Found an abandoned station, looks human. 
No threats here, seems like the exodus was peaceful and orderly.
Reminds me of home. I take a few photos with me.
They aren't my family and friends, but it's better than nothing. 

The contents of your log can overrule other things that happen in the game. If your Probe Module assures you that this abandoned outpost is safe, then later on when you're running the Exploration Module you might roll poorly and decide that it doesn't make sense. It's right there in the log.

But things happen outside the log. You might write down everything that happens, but I certainly didn't. Some things are just a fleeting moment in space. Just because they aren't in your log don't mean they didn't happen, but they only exist within you now. 

There's also more outright gameplay than you tend to see in those games. There's the macro-game of trying to reach whatever goal you've set yourself, a bit of resource-management in the dice, and a number of mini-games involving rolling and manipulating the dice.

But most of those mini-games are barely more complex than "roll and try to get a pair". Some have a bit of push-your-luck, one has some maths-skills, and some are outright impossible to fail, just there to take up time. 

I spoke about Knytt over on a recent video. It's an exploration platformer, but there are stretches of levels where there's essentially no challenge. You might be jumping up a set of stairs, running over flat ground to hop over a tiny water hazard, or just bounding over jagged hills. There's no real risk here, but something compels me to try and do it well. It's the joy of completing a small, simple task even when there's no risk.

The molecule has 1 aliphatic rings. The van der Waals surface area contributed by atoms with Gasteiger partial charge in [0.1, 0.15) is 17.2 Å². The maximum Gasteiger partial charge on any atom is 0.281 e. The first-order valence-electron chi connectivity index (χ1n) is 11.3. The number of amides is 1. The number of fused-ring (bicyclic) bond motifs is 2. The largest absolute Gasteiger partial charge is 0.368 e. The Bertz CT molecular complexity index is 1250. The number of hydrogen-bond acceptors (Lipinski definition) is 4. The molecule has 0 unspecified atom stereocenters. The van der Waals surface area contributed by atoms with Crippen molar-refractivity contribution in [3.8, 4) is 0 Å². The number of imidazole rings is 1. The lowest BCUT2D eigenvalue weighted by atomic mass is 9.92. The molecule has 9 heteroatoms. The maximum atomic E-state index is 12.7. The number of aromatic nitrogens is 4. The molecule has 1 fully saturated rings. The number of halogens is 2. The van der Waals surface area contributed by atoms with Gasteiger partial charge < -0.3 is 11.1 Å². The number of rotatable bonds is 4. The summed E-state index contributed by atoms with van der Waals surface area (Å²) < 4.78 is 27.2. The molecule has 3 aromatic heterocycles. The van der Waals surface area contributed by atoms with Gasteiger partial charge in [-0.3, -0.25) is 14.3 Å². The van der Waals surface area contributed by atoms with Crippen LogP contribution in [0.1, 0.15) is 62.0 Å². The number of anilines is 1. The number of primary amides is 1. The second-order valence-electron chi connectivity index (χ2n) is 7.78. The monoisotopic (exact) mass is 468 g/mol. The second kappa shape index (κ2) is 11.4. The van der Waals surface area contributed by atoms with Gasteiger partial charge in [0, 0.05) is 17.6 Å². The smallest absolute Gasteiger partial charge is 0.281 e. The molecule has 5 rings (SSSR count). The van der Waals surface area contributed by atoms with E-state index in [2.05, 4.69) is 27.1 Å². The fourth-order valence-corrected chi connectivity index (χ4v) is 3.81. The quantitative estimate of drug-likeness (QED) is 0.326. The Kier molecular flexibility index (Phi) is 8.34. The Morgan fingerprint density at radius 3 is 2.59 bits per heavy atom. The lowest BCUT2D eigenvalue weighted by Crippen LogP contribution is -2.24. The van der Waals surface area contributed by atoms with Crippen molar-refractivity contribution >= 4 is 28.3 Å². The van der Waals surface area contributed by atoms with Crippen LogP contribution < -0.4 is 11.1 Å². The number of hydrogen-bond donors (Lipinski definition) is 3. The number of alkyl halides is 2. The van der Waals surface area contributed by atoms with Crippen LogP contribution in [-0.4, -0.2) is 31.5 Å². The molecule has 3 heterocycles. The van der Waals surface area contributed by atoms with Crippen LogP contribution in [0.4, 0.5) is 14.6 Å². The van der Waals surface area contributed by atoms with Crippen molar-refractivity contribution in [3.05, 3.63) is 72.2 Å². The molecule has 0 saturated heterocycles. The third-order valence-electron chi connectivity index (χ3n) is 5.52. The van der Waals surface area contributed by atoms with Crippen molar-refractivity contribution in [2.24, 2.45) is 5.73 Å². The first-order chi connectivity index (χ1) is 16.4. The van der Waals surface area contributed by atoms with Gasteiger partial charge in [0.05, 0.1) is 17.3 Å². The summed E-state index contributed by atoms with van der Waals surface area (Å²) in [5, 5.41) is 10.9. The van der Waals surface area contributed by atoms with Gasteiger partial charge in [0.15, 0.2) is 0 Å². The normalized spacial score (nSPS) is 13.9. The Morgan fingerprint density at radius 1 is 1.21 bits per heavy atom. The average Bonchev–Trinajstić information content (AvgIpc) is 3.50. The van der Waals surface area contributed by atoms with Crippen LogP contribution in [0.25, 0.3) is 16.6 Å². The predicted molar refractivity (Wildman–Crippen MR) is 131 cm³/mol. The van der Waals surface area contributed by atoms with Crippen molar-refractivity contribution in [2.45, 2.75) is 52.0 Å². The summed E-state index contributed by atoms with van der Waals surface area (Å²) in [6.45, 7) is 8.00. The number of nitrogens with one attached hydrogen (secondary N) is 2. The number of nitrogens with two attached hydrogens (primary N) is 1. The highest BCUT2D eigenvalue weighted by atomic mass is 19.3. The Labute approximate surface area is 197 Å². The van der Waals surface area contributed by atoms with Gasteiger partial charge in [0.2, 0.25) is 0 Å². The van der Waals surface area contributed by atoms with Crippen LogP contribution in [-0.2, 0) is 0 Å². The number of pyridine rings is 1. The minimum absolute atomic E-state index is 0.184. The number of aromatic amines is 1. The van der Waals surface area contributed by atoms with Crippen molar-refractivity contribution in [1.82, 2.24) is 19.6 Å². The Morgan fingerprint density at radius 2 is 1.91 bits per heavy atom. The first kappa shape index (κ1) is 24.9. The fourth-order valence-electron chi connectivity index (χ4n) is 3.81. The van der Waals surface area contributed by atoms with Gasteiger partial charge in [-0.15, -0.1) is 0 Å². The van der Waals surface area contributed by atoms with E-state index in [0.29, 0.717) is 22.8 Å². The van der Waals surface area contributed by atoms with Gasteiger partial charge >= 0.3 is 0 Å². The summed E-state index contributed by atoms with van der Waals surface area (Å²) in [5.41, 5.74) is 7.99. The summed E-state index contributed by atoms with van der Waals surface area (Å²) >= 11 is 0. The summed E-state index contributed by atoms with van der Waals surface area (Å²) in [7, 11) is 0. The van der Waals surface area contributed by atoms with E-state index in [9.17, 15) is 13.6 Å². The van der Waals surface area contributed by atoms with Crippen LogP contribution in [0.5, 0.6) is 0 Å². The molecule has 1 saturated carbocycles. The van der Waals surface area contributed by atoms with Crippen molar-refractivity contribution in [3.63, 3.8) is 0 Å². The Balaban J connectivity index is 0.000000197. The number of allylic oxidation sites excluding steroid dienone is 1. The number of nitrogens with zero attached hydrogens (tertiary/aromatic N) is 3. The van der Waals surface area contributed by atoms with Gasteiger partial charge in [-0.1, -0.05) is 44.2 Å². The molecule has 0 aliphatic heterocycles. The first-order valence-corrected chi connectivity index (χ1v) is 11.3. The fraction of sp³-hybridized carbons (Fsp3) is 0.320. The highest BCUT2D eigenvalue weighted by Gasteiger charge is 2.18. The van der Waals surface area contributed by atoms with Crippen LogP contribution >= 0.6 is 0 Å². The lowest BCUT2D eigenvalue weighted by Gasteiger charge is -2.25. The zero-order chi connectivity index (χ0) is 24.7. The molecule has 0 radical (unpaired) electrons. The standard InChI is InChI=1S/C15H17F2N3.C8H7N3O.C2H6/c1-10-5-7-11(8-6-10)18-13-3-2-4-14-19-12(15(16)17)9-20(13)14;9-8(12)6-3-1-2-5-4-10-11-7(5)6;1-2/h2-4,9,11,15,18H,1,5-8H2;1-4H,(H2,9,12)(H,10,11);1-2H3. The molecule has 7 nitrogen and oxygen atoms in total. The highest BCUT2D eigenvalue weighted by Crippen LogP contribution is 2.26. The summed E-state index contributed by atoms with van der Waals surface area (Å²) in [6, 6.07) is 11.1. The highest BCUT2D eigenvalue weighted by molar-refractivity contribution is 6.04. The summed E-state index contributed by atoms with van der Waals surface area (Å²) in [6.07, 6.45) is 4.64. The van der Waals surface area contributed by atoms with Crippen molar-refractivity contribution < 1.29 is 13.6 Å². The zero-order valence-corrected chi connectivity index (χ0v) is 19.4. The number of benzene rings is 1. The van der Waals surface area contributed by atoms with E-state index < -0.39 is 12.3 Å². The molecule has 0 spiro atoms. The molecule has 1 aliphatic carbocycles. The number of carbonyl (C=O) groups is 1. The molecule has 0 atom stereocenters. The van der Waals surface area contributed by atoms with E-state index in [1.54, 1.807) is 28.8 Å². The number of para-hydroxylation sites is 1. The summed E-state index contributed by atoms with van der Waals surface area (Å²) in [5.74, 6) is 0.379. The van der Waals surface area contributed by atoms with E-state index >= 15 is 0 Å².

There's probably a word for this in a language I don't speak. 

Some modules feel that way by design, and I'm not sure whether it's some weird quirk of my own preferences or something that people will find small satisfaction in. 

So in an unhelpful conclusion I don't know what I'd call it. It's a solo game that you can run like a journal game as much or as little as you like. 

Next

If this has any legs at all there are changes I already want to make, keen to keep up the minimalist approach. 

If you decide to give the game a try then let me know how it goes.